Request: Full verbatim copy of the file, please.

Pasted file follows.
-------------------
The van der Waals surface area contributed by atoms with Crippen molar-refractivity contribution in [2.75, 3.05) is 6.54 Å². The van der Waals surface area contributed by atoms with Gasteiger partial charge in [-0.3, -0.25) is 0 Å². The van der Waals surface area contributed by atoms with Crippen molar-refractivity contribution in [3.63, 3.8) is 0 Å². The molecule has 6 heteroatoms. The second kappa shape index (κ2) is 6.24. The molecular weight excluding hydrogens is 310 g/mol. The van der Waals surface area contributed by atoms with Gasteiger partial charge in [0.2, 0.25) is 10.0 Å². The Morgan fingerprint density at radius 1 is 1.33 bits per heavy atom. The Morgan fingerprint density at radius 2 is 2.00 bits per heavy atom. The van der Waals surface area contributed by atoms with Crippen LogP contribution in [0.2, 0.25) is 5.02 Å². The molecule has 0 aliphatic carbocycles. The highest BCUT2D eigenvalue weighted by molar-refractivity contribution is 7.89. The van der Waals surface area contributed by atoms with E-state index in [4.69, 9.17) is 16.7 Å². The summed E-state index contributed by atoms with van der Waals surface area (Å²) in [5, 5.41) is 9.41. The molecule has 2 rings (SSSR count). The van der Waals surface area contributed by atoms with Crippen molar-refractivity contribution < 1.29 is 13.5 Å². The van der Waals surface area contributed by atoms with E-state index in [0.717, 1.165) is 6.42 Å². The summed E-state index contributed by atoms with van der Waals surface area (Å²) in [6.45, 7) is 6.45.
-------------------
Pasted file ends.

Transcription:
The van der Waals surface area contributed by atoms with Crippen molar-refractivity contribution in [2.75, 3.05) is 6.54 Å². The van der Waals surface area contributed by atoms with Gasteiger partial charge in [-0.3, -0.25) is 0 Å². The van der Waals surface area contributed by atoms with Crippen molar-refractivity contribution in [3.63, 3.8) is 0 Å². The molecule has 6 heteroatoms. The second kappa shape index (κ2) is 6.24. The molecular weight excluding hydrogens is 310 g/mol. The van der Waals surface area contributed by atoms with Gasteiger partial charge in [0.2, 0.25) is 10.0 Å². The Morgan fingerprint density at radius 1 is 1.33 bits per heavy atom. The Morgan fingerprint density at radius 2 is 2.00 bits per heavy atom. The van der Waals surface area contributed by atoms with Crippen LogP contribution in [0.2, 0.25) is 5.02 Å². The molecule has 0 aliphatic carbocycles. The highest BCUT2D eigenvalue weighted by molar-refractivity contribution is 7.89. The van der Waals surface area contributed by atoms with E-state index in [4.69, 9.17) is 16.7 Å². The summed E-state index contributed by atoms with van der Waals surface area (Å²) in [5, 5.41) is 9.41. The molecule has 2 rings (SSSR count). The van der Waals surface area contributed by atoms with Crippen molar-refractivity contribution < 1.29 is 13.5 Å². The van der Waals surface area contributed by atoms with E-state index in [0.717, 1.165) is 6.42 Å². The summed E-state index contributed by atoms with van der Waals surface area (Å²) in [6.45, 7) is 6.45.